Regular insulin

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Regular insulin
Actrapid vial.jpg
A vial of regular human insulin
Trade namesHumulin R, Novolin R, Actrapid, others[1][2]
Other namesinsulin injection (soluble),[2] neutral insulin,[2] regular human insulin, human insulin (regular)
Clinical data
  • US: B (No risk in non-human studies)
Routes of
subcutaneous, intramuscular, intravenous[2]
Onset of action30 minutes
Duration of action8 hours
Defined daily dose40 U[3]
External links
License data
Legal status

Regular insulin, also known as neutral insulin and soluble insulin is a type of short acting insulin.[2] It is used to treat diabetes mellitus type 1, diabetes mellitus type 2, gestational diabetes, and complications of diabetes such as diabetic ketoacidosis and hyperosmolar hyperglycemic states.[4] It is also used along with glucose to treat high blood potassium levels.[5] Typically it is given by injection under the skin, but may also be used by injection into a vein or muscle.[2] Onset of effect is typically in 30 minutes and they last for 8 hours.[4]

The common side effect is low blood sugar.[4] Other side effects may include pain or skin changes at the sites of injection, low blood potassium, and allergic reactions.[4] Use during pregnancy is relatively safe for the baby.[4] Regular insulin can be made from the pancreas of pigs or cows.[2] Human versions can be made either by modifying pig versions or recombinant technology.[2]

Insulin was first used as a medication in Canada by Charles Best and Frederick Banting in 1922.[6] It is on the World Health Organization's List of Essential Medicines.[7] The wholesale cost in the developing world is about US$2.39–10.61 per 1,000 iu of regular insulin.[8] In the United Kingdom 1,000 iu costs the NHS £7.48, while in the United States this amount is about $134.00.[2][9] In 2017, it was the 73rd most commonly prescribed medication in the United States, with more than ten million prescriptions.[10][11] Versions are also available mixed with longer-acting versions of insulin, such as NPH insulin.[2]

Medical uses

Regular insulin is used for the long-term management of diabetes.[4] It is the treatment of choice for the two diabetic emergencies diabetic ketoacidosis and hyperosmolar hyperglycemic states.[4] It may also be used in combination with glucose to lower potassium levels in those with hyperkalemia.[5]


The defined daily dose is 40 U (by injection).[3]

Side effects

Side effects may include: low blood sugar levels, skin reactions at the site of injection and low potassium levels among others.[4]


Humulin, one brand name for a group of biosynthetic human insulin products, is synthesized in a laboratory strain of Escherichia coli bacteria which has been genetically altered with recombinant DNA to produce biosynthetic human insulin. Humulin R consists of zinc-insulin crystals dissolved in a clear fluid.


It is currently sold by many manufacturers in a number of different forms.

By Eli Lilly these include:

  • Humulin R (REGULAR human insulin injection [rDNA origin]) is a short-acting insulin that has a relatively short duration of activity as compared with other insulins.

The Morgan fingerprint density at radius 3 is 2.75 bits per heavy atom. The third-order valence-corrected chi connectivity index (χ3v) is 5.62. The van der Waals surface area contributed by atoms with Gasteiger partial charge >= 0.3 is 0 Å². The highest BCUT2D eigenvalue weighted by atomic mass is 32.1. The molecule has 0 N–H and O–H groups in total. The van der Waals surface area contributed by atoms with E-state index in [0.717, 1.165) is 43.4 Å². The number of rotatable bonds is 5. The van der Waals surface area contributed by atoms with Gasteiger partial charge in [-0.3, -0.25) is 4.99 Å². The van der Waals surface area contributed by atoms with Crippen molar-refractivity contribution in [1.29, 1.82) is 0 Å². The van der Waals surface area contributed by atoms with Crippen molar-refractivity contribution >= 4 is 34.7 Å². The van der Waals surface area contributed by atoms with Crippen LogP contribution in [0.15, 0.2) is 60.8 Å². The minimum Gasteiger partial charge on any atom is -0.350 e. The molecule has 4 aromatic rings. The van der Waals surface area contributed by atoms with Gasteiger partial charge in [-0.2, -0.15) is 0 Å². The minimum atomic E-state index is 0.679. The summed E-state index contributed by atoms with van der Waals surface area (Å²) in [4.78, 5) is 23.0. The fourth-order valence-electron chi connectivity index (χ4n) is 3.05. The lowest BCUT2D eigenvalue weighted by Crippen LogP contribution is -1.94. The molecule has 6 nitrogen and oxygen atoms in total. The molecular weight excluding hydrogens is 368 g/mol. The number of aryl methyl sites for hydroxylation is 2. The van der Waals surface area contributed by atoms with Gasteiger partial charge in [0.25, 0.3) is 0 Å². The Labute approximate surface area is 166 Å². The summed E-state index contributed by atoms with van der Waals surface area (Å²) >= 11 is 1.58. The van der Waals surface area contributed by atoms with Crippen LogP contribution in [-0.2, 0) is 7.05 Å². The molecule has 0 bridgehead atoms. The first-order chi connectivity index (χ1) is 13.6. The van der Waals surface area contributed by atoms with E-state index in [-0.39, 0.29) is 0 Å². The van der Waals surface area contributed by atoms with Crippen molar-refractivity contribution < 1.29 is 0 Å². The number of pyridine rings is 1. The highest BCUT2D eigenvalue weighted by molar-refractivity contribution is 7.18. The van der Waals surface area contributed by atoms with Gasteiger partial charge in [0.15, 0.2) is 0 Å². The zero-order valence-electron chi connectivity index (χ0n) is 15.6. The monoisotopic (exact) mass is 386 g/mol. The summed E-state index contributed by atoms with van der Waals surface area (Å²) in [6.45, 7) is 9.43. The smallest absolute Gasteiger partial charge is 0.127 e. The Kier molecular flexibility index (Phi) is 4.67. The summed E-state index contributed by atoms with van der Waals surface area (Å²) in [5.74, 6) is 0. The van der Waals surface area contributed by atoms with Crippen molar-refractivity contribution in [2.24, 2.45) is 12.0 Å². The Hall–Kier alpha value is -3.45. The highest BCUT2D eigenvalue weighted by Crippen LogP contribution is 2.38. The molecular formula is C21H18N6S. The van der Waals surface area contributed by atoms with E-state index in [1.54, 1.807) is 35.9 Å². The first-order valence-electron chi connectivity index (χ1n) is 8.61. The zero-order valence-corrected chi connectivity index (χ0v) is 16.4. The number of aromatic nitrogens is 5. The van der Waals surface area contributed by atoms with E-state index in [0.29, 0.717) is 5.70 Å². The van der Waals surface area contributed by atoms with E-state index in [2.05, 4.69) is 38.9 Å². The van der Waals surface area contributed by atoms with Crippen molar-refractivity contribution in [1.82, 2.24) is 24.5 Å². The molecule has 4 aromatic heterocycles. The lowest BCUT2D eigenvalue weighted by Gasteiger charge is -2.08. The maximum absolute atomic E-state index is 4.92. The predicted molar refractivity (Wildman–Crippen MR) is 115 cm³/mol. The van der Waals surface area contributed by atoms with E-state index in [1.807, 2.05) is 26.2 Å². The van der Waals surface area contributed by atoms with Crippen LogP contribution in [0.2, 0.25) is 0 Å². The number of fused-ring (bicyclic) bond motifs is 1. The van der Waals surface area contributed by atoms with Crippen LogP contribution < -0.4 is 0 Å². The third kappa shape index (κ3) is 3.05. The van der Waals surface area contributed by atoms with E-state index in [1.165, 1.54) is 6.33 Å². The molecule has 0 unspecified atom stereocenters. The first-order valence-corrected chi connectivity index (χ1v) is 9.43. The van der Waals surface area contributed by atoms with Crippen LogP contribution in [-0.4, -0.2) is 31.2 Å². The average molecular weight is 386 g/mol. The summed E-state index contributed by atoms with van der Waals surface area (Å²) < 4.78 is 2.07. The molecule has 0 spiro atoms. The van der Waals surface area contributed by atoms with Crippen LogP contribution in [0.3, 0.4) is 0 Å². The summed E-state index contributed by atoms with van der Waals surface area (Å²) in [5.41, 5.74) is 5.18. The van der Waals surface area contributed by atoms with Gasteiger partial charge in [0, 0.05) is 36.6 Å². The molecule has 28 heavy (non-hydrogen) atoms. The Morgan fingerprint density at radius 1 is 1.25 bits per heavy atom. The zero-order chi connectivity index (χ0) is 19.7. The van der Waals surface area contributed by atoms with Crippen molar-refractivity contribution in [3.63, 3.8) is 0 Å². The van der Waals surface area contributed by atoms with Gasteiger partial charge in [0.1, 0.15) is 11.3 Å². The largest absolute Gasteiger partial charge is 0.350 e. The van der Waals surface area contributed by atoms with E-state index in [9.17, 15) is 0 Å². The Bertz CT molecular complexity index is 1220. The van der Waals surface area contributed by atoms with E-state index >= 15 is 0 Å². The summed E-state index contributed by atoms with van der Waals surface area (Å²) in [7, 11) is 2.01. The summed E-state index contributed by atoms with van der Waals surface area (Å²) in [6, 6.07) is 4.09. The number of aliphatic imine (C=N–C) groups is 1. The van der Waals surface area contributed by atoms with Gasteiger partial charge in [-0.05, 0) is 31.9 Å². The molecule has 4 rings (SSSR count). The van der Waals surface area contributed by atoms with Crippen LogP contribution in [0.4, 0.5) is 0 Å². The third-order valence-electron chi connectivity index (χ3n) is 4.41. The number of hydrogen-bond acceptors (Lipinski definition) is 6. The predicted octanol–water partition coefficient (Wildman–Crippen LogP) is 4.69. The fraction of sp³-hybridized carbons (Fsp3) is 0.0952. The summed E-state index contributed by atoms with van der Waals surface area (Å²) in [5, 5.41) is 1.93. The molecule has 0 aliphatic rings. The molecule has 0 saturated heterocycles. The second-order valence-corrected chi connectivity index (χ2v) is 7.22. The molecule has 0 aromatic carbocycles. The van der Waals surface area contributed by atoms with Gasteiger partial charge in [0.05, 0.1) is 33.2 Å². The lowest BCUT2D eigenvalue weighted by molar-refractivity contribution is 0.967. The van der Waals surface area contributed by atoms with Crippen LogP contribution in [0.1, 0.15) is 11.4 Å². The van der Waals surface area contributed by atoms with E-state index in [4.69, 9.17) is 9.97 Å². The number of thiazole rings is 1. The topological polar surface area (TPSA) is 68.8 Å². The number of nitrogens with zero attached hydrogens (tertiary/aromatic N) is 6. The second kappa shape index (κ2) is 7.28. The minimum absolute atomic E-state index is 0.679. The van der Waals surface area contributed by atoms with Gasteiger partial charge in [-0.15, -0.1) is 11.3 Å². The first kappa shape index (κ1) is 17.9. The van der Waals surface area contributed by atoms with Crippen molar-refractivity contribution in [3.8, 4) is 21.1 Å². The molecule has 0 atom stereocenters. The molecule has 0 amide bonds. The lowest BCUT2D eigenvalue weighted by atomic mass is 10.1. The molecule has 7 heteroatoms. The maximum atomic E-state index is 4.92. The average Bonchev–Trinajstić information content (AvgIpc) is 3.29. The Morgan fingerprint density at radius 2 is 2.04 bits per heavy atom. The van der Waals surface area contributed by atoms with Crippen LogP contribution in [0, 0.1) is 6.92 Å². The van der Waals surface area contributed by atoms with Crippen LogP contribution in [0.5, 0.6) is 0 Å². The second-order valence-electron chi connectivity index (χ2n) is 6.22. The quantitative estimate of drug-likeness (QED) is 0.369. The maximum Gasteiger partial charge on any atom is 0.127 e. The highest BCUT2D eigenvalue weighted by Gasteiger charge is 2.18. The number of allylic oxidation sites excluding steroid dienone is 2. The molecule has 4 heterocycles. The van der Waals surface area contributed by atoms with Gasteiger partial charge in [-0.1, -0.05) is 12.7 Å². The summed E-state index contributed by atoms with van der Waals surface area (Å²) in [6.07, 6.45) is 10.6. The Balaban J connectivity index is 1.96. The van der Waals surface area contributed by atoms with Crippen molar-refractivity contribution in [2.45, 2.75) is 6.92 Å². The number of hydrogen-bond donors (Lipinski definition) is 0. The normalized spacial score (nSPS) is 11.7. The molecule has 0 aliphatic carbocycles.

• Humulin R Regular U-500 (Concentrated) insulin human injection, USP (rDNA Origin) is a stronger concentration (500 units/mL) of Humulin R.
  • Humulin 70/30 (70% human insulin isophane suspension, 30% human insulin injection [rDNA origin]) is a mixture insulin. It is an intermediate-acting insulin combined with the onset of action of Humulin
  • Humulin 50/50 (50% human insulin isophane suspension, 50% human insulin injection [rDNA origin]) is a mixture insulin. It is an intermediate-acting insulin combined with the onset of action of Humulin R.

In UK these include:[12]

  • Actrapid
  • Humulin S
  • Insuman Rapid


  1. "insulin regular human (OTC) – Humulin R, Novolin R". Archived from the original on 16 December 2014. Retrieved 1 December 2014. CS1 maint: discouraged parameter (link)
  2. 2.0 2.1 2.2 2.3 2.4 2.5 2.6 2.7 2.8 2.9 British national formulary : BNF 69 (69 ed.). British Medical Association. 2015. p. 464472. ISBN 9780857111562.
  3. 3.0 3.1 "WHOCC - ATC/DDD Index". Retrieved 12 September 2020. CS1 maint: discouraged parameter (link)
  4. 4.0 4.1 4.2 4.3 4.4 4.5 4.6 4.7 American Society of Health-System Pharmacists. "Insulin Human". Archived from the original on 22 October 2016. Retrieved 1 January 2017. CS1 maint: discouraged parameter (link)
  5. 5.0 5.1 Mahoney, BA; Smith, WA; Lo, DS; Tsoi, K; Tonelli, M; Clase, CM (18 April 2005). "Emergency interventions for hyperkalaemia". The Cochrane Database of Systematic Reviews (2): CD003235. doi:10.1002/14651858.CD003235.pub2. PMC 6457842. PMID 15846652.
  6. Fleishman, Joel L.; Kohler, J. Scott; Schindler, Steven (2009). Casebook for The Foundation a Great American Secret. New York: PublicAffairs. p. 22. ISBN 978-0-7867-3425-2. Archived from the original on 18 January 2017. Unknown parameter |name-list-format= ignored (help)CS1 maint: discouraged parameter (link)
  7. World Health Organization (2019). World Health Organization model list of essential medicines: 21st list 2019. Geneva: World Health Organization. hdl:10665/325771. WHO/MVP/EMP/IAU/2019.06. License: CC BY-NC-SA 3.0 IGO.
  8. "Insulin, Neutral Soluble". International Drug Price Indicator Guide. Retrieved 8 December 2016. CS1 maint: discouraged parameter (link)
  9. "NADAC as of 2016-12-07 |". Centers for Medicare and Medicaid Services. Archived from the original on 21 December 2016. Retrieved 17 January 2017. CS1 maint: discouraged parameter (link)
  10. "The Top 300 of 2020". ClinCalc. Retrieved 11 April 2020.
  11. "Insulin Human - Drug Usage Statistics". ClinCalc. Retrieved 11 April 2020.
  12. "Human Insulin - Types, Production, Action, History". Retrieved 2017-11-17.

External links